Conference organizers said that the dress code on The Hill is formal: offices aren't likely to take you seriously unless you're wearing a suit and tie or socially-approved female- or military-equivalent. I got a suit and dress clothes when I was a senior in college (prior to a national honor society meeting), figuring that as an adult I'd need to wear a suit on occasion. Based on the CU Buffs lapel pin, I don't think I've worn the suit since I left college, so maybe this outing means I'm finally a grown up at age 38.
I heard from other CCLers to expect a lot of walking, since Senate office buildings are on the northeast side of the U.S. Capitol while House offices are on the southeast side, with under-street tunnels connecting the office buildings on each side. I lucked out with three straight meetings on one side. Some folks with short times between meetings told me that some kind staffers had helped them get access to the underground trolley below the Capitol building, which sounded pretty cool.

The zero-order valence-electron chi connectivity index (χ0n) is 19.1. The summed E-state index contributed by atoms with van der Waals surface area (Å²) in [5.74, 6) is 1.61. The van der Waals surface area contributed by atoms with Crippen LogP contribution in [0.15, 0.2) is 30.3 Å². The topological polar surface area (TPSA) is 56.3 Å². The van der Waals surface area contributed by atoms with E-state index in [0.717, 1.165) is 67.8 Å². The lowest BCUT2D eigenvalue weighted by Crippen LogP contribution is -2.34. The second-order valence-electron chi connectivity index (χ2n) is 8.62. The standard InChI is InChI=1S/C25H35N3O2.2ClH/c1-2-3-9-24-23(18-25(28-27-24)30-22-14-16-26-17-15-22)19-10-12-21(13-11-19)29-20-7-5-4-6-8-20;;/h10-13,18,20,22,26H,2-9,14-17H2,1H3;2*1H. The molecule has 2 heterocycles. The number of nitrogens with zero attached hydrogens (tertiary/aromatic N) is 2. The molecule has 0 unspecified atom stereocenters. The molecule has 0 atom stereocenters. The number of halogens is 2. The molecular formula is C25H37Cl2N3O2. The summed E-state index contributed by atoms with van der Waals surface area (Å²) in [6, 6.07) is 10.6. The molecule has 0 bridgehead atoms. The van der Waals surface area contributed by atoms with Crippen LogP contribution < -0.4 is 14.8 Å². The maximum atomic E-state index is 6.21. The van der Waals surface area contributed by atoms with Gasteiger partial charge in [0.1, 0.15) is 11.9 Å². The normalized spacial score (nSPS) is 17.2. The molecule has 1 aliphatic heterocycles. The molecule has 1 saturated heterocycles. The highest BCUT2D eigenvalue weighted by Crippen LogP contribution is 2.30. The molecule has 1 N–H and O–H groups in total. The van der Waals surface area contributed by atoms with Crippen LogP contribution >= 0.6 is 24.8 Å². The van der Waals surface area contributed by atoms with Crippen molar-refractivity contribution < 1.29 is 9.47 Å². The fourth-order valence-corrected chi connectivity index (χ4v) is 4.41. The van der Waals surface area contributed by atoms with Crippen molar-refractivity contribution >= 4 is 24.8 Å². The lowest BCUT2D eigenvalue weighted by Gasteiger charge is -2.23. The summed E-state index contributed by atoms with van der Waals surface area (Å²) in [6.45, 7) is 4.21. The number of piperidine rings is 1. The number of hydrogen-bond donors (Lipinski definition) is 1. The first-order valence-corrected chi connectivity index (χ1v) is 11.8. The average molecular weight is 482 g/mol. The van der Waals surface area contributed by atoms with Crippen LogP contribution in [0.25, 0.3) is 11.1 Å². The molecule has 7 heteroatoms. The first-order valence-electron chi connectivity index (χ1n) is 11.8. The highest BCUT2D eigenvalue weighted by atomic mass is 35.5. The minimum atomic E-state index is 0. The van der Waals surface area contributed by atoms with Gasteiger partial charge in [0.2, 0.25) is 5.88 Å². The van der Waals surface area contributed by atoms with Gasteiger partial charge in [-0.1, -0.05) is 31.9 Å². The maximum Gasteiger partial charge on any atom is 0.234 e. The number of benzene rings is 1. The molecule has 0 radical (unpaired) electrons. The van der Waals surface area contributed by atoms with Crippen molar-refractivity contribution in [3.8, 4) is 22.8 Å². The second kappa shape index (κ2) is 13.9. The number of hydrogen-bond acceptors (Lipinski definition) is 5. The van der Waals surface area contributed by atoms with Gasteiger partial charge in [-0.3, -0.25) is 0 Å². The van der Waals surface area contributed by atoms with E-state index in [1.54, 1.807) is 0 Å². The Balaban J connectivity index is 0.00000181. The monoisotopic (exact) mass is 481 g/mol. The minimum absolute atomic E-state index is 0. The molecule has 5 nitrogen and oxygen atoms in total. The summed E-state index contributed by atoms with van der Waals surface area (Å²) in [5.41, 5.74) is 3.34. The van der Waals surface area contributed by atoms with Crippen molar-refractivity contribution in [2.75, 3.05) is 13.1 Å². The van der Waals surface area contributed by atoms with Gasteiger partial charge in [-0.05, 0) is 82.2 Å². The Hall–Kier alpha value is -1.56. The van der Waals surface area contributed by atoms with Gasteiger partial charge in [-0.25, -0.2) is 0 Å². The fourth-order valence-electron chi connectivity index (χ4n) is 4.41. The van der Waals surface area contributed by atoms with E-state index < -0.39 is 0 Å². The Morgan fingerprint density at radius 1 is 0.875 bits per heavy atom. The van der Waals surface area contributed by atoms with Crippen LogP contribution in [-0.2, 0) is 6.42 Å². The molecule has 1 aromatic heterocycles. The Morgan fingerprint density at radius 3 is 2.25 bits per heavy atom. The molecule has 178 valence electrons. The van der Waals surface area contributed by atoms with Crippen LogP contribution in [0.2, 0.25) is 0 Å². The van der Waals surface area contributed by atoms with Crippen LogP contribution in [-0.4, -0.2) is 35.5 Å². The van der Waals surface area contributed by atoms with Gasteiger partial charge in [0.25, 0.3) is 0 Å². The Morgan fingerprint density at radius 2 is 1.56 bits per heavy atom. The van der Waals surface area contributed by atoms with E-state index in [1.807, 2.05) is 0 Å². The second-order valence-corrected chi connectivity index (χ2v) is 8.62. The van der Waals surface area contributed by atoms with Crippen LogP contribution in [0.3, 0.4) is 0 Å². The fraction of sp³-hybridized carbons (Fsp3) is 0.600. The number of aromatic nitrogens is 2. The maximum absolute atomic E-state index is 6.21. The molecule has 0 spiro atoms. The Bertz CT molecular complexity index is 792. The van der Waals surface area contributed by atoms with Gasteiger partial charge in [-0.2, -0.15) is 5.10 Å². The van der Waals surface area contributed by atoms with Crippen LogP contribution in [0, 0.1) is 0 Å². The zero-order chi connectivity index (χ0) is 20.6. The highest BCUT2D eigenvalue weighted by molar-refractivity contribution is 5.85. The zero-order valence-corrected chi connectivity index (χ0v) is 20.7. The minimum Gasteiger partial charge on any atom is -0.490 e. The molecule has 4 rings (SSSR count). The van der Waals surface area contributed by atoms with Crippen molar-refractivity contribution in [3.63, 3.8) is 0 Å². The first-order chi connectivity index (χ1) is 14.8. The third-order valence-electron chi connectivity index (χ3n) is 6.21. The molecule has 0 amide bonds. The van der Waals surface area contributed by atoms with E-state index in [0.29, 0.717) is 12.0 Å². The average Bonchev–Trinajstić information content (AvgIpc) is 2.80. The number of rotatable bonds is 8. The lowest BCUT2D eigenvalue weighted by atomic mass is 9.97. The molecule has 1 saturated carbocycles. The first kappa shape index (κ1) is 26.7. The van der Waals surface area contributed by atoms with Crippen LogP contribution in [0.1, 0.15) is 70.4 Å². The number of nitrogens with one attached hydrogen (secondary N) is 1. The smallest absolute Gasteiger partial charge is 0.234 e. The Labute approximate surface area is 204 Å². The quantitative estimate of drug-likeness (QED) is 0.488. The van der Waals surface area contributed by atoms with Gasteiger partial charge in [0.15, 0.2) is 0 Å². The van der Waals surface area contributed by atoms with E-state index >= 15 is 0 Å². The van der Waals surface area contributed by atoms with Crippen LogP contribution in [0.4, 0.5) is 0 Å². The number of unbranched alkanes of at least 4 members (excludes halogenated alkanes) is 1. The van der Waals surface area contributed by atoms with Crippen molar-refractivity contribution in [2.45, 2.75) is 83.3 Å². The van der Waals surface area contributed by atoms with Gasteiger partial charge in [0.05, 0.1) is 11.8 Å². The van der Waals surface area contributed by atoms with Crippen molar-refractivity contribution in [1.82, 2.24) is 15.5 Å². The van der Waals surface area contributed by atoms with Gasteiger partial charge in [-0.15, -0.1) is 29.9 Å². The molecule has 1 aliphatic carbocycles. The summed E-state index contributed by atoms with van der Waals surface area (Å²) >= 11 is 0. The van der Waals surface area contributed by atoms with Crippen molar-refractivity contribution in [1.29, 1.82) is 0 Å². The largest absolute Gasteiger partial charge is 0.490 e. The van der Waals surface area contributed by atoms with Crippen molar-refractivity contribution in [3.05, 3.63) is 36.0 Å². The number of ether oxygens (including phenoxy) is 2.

Speaking of walking and subways, both of them were effective modes of transport in DC. The town is designed with the assumption that a lot of people won't be driving a car, so sidewalks are wide and trains are frequent. The subway system also seemed significantly more cheerful and less grimy than New York's. A friend who used to work in DC told me about the bike path along Rock Creek, so I had a lovely walk from the National Zoo (home of photogenic pandas) to Georgetown, the C&O Canal (now a national park that's 185 miles long and about 30 yards wide), the Potomac River (where I found a Chartres labyrinth overlooked by a bird of prey), the Lincoln Memorial, Korean War Memorial, and Vietnam War Memorial. After five hours of walking, my thighs were sore for two days.